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Steve Bullock on cuts to libraries

In a recent article entitled Reading in the Runes on, Steve Bullock argues that there is no alternative to reviewing the whole purpose of libraries and streamlining their provision. The article is a clear guide to his thinking on the five libraries threatened with closure in Lewisham:

Libraries have played a big part in my life. When I was younger, I used to hang around the village library a lot – reading books and obscure magazines, although the presence of an attractive young trainee librarian may have played a part too.

As a student, I wrestled with Hegelian Dialectical materialism beneath the dome of Leeds University’s magnificent Brotherton Library. And, as chair of leisure services in London’s Lewisham borough during the 1980s, I encountered a service which had developed piecemeal, and was finding it a challenge to come to terms with changing customer expectations.

Fast-forward to 2010, and I find myself the recipient of letters and e-mails which presume I know little about libraries – and care less.

Nothing could be further from the truth. Since becoming mayor in 2002, I have been able to deliver one new, state-of-the-art library, and see two listed buildings renovated and the libraries they contain dramatically improved.

Another new library will be built soon in one of the most deprived parts of our borough, while yet another is undergoing refurbishment.

All of that was planned before the current government decided to scapegoat local authorities and force cuts on an unprecedented scale to be made by every authority.

Without resorting to ‘shroud waving’, there is no escaping the fact that some of the services we provide, particularly to young and old, are pretty much matters of life and death.

Sustaining those services at an adequate level will be a struggle, not least because they constitute such a large part of our controllable budget, and we face rising demand for them.

Against this background, every other service has to be re-examined. We need to rethink what constitutes an acceptable level of provision for those services which contribute to the vitality of our communities, but are not essential on a day-to-day basis.

Library services are inevitably going to be part of that consideration. Those for whom libraries are the most important thing will argue the case for absolute priority, just as those who care deeply about other non-essential services will argue their corner.

But those of us who are charged with taking an overview, and reaching conclusions about the allocation of diminishing resources, cannot take such a view. For a service to be offered even a degree of protection, let alone absolute exclusion from cuts, there must be an overwhelming case, and I have yet to hear such a case in the context of library provision. But neither is Lewisham or anywhere else, I suspect, proposing completely to close down the library service, despite what much of the public debate on this issue suggests.

In Lewisham, we began thinking about the future of the library service long before we faced the current financial horrors. In 2008, I set up a commission to identify and respond to the opportunities and challenges faced by the borough in developing library and adult learning services.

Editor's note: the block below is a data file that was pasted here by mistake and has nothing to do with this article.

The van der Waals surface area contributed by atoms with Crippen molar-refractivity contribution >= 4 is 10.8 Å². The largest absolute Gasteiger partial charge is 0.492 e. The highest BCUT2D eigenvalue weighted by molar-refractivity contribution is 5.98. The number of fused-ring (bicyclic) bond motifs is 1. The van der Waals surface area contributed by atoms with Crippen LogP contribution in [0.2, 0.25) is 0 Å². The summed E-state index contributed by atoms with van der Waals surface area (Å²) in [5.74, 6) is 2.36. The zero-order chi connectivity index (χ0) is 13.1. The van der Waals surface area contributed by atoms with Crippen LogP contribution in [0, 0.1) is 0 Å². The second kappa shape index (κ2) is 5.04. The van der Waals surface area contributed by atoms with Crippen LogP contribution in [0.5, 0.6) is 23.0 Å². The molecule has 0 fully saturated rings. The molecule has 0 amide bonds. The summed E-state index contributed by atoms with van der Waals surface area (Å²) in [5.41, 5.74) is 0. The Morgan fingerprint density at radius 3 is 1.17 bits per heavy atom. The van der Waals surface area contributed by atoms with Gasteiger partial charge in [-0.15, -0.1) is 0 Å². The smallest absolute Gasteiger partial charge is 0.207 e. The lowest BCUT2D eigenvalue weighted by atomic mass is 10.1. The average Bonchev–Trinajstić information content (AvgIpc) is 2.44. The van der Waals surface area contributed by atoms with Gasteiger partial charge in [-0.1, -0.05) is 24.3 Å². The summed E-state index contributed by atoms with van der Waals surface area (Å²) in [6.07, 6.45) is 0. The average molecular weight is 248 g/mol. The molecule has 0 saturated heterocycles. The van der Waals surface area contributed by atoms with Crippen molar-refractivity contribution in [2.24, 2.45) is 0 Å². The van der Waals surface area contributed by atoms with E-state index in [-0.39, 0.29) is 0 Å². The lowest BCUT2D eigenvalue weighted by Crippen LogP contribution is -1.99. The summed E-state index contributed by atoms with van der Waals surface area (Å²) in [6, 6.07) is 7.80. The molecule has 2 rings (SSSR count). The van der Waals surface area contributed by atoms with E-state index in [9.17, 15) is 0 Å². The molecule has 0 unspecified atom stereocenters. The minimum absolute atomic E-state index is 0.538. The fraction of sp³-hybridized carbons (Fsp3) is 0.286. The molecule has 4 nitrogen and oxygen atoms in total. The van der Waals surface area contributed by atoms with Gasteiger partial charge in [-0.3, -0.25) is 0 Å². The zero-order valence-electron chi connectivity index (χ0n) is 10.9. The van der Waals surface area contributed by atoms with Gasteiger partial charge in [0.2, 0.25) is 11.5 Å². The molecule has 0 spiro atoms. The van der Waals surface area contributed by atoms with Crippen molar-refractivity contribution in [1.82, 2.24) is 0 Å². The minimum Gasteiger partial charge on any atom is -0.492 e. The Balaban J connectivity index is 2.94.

Members of the commission were drawn from Lewisham’s political parties, the community and voluntary sector, library and community education service, users, colleges within Lewisham, the Learning and Skills Council, the Museums Libraries and Archives Council, and Lewisham’s Primary Care Trust.

One of the things the commission reinforced for me was that we did not provide a service which was being delivered on an equal basis across our borough.

The bigger libraries, with greater facilities and longer opening hours, provided a service not only for their immediate area, but also drew enthusiasts in from further afield. Other libraries, despite their limited facilities and shorter opening hours, served very local communities, and changes to either the service or the building were seen as a significant loss to that community.

It is perhaps worth noting that Lewisham has 18 wards, and has never been able to support a library in each one. Libraries are local for some of our residents, but by no means all.

We are part of the Future Libraries Programme, formed by a partnership between national and local government, which aims to help the library service during the current, challenging financial situation. Together with other south-east London boroughs, we are looking at options and opportunities for improving quality and reducing costs by working more closely together.

Our investment in buildings and technology has led to increased usage, and we have developed a model for community libraries which is delivered in partnership in areas underserved by the current provision.

It is this model which offers the possibility of making significant savings, but sustaining a library service in a number of locations where otherwise there would be straightforward closures.

This is no easy task, and each location has unique challenges, but it means that if we can help create strong local partnerships, they will be able to deliver not only library services but act as hubs for the local community.

Libraries will remain an important part of the services that Lewisham and other councils provide, but in a world where central government formula grant funding for councils is falling by 12.1% in a single year, with further cuts to come, change in both the scale and nature of library provision is unavoidable, however loudly special interest groups deny it.

Photographs courtesy of